In February, Rick Warner and I traveled to Ann Arbor to meet with members of the GLCA/GLAA Consortium for Teaching and Learning (CTL) to talk about the progress of the new website for the CTL, and directions for the future of the consortium. Ahead of that meeting, the program directors asked us, “What are one or two of the greatest challenges that faculty members encounter in their teaching at your college?”
Rick and I put that question out to our faculty, to help us get a better feel for the range of challenges that Wabash faculty are seeing today. In the end, we heard back from six of our colleagues, who wrote about their concerns in engaging all of our students in class discussions, how to teach large-ish survey courses where students enter with a wide range of preparation, and how to challenge students without putting them off. All of these concerns resonated with our own experiences, and with those of the other CTL members, and we hope that that the CTL can be a valuable resource in our conversations about how to engage with these and the other concerns that come up in our teaching.
And, we also noticed that across these very thoughtful responses another theme emerged, on time, or time scarcity. Lack of time, especially time for teaching, was detailed specifically in two responses, listed below:
- “I think the greatest challenge will always be time – to teach the courses we want (often we are too stretched as a department to allow flexibility) and to develop them thoughtfully and carry them out well in balance with research and service.” – Laura Wysocki, Department of Chemistry
- “Finding time to invest in preparing and, more importantly, revising lesson plans. I often find myself reusing a lesson plan from the past that I know I could improve but don’t have the time to devote to doing so. I have to give priority to a new lesson prep because, well, there is no existing lesson plan to lean on!” – Jennifer Abbott, Department of Rhetoric
In Ann Arbor, when we discussed our responses and those from other colleges at the GLCA/GLAA meeting, we found that time emerged as an common concern. And, I can’t say that we were surprised by this: as we entered this discussion, everyone did assume that faculty would report feeling pressed for time. We have made similar observations at Wabash, notably in 2013-14, when we spent some time surveying faculty about their job satisfaction. Stress about time emerged from those conversations as well, though mostly related to research and scholarship. But, faculty also expressed their desire fro more time for time to work with students, which seems to overlap with the concerns we saw at the CTL meeting.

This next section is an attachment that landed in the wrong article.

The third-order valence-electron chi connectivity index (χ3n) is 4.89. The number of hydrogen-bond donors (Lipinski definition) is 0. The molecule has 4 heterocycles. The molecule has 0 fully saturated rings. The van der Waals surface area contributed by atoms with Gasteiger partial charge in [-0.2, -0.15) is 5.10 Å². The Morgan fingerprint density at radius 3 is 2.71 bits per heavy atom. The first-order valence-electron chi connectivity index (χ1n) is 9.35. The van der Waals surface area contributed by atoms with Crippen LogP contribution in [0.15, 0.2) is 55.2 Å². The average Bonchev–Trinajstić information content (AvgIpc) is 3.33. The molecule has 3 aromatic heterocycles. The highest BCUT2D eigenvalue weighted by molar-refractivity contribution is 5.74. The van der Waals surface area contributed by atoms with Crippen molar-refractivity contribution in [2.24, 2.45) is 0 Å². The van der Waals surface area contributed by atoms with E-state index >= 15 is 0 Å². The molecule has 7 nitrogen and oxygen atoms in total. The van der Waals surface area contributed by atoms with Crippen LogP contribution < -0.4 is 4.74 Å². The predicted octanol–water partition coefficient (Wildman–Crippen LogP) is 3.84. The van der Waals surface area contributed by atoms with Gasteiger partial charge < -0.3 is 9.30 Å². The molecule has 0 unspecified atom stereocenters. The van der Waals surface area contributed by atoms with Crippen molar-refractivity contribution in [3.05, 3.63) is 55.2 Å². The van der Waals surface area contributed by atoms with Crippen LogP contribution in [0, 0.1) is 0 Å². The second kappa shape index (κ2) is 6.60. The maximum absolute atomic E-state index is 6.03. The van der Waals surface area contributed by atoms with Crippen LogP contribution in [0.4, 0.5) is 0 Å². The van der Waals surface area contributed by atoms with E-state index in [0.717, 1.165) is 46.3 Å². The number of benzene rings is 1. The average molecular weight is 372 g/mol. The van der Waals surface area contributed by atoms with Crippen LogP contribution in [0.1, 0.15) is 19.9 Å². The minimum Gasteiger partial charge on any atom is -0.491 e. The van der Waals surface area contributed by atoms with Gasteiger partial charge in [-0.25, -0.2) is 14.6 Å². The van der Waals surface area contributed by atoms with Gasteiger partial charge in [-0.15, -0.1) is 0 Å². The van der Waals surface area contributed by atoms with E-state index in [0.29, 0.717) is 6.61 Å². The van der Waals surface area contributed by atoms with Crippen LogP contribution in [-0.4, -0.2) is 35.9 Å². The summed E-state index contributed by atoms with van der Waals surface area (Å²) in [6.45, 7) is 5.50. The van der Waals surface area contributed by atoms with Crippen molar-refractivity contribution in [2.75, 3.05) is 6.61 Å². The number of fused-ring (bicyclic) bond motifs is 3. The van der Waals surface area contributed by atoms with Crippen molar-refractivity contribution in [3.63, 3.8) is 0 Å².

But, while it not a surprise that faculty feel that time is a challenge in our teaching, I do think it is important that we not simply accept this situation as a given, as some universal feature of faculty life. Instead, especially after reading Berg and Seeber’s recent book, The Slow Professor, this semester, I think that we should use these concerns as an opportunity to ask what we can do to better prioritize time for teaching. As part of this process, I think it is important that as individual faculty members, and as a college, that we continue to look for ways to support reflective faculty development on our teaching.
For instance, as a college, I think we should continue to ask ourselves:
- How do we support our faculty in their efforts to develop and reflect on teaching? And, how can we improve on our existing efforts?
- How do our reward structures (tenure, promotion, salary review) focus on exemplary and reflective teaching?
As individual faculty members, I think we should also continue to take advantage of the resources, in our own community and externally, to help us refine and reflect on our teaching. Informal conversations about teaching are invaluable in our community, and a key part of our faculty development. I would also suggest making use of a few more structured opportunities:
- Consider participating in the Peer Observer Program (POP)
- Meet with colleagues to discuss the results of mid-semester feedback and end of course evaluations.
- Join a book discussion with other faculty and staff, to spend time reading and thinking about a work that can inform our teaching. In 2016-17, a group of faculty met in the fall to discuss Rose’s The End of Average, and in the spring, another group met to discuss Cain’s Quiet.
- Departments can devote a portion of regular meetings to talking about teaching experiences or strategies that department members are experimenting with.
- Many disciplines have journals dedicated to teaching and learning (for examples, see this list, maintained by the Center for Excellence in Teaching and Learning at Kennesaw State University).
And, while I am happy to offer a few ideas on how to help support our faculty in finding time to focus on teaching, I also acknowledge that the perception of time scarcity is not a “problem” that we can “solve” permanently through any of the strategies listed above. When we see that a diverse set of institutions (such as our GLCA/GLAA peers, who have a wide range of teaching, scholarship and service loads) all share the perception that time to reflect and focus on our teaching is scarce, then this would suggest that simply changing one dimension (teaching load, service, etc.) will not likely change our satisfaction in a lasting way. Instead, creating space by removing one thing (through a reduction in teaching or service), will lead to other activities creeping into that void.
However, I do think this is an important issue, and one we need to address even if there are no easy, or permanent, solutions. As a liberal arts college, our main concern in our work is the education of our students. So, it is a critical concern for us to continue to find space for faculty to reflect on teaching, to refine and develop new courses, and to grow as teachers.